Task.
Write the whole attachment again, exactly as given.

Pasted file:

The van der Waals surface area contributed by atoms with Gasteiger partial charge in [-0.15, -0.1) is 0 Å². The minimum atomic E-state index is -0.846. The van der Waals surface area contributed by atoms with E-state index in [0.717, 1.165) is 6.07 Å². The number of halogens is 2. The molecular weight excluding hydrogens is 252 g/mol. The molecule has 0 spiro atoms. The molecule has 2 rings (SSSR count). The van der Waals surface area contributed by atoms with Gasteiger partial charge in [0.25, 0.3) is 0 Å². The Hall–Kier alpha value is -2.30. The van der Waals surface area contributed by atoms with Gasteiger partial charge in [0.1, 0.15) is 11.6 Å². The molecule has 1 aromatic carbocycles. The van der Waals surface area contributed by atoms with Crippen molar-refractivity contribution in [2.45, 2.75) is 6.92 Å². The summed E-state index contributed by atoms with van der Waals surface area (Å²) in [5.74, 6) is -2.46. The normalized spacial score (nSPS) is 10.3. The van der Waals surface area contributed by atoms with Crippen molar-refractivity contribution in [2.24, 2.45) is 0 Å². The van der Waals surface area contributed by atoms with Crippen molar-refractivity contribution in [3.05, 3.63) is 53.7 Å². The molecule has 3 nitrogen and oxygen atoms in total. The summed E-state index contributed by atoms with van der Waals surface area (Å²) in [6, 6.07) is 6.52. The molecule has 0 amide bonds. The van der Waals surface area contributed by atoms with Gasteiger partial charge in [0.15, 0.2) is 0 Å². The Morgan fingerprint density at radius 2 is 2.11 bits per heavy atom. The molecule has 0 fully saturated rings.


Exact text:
The van der Waals surface area contributed by atoms with Gasteiger partial charge in [-0.15, -0.1) is 0 Å². The minimum atomic E-state index is -0.846. The van der Waals surface area contributed by atoms with E-state index in [0.717, 1.165) is 6.07 Å². The number of halogens is 2. The molecular weight excluding hydrogens is 252 g/mol. The molecule has 0 spiro atoms. The molecule has 2 rings (SSSR count). The van der Waals surface area contributed by atoms with Gasteiger partial charge in [0.25, 0.3) is 0 Å². The Hall–Kier alpha value is -2.30. The van der Waals surface area contributed by atoms with Gasteiger partial charge in [0.1, 0.15) is 11.6 Å². The molecule has 1 aromatic carbocycles. The van der Waals surface area contributed by atoms with Crippen molar-refractivity contribution in [2.45, 2.75) is 6.92 Å². The summed E-state index contributed by atoms with van der Waals surface area (Å²) in [5.74, 6) is -2.46. The normalized spacial score (nSPS) is 10.3. The van der Waals surface area contributed by atoms with Crippen molar-refractivity contribution in [2.24, 2.45) is 0 Å². The van der Waals surface area contributed by atoms with Crippen molar-refractivity contribution in [3.05, 3.63) is 53.7 Å². The molecule has 3 nitrogen and oxygen atoms in total. The summed E-state index contributed by atoms with van der Waals surface area (Å²) in [6, 6.07) is 6.52. The molecule has 0 amide bonds. The van der Waals surface area contributed by atoms with Gasteiger partial charge in [0.15, 0.2) is 0 Å². The Morgan fingerprint density at radius 2 is 2.11 bits per heavy atom. The molecule has 0 fully saturated rings.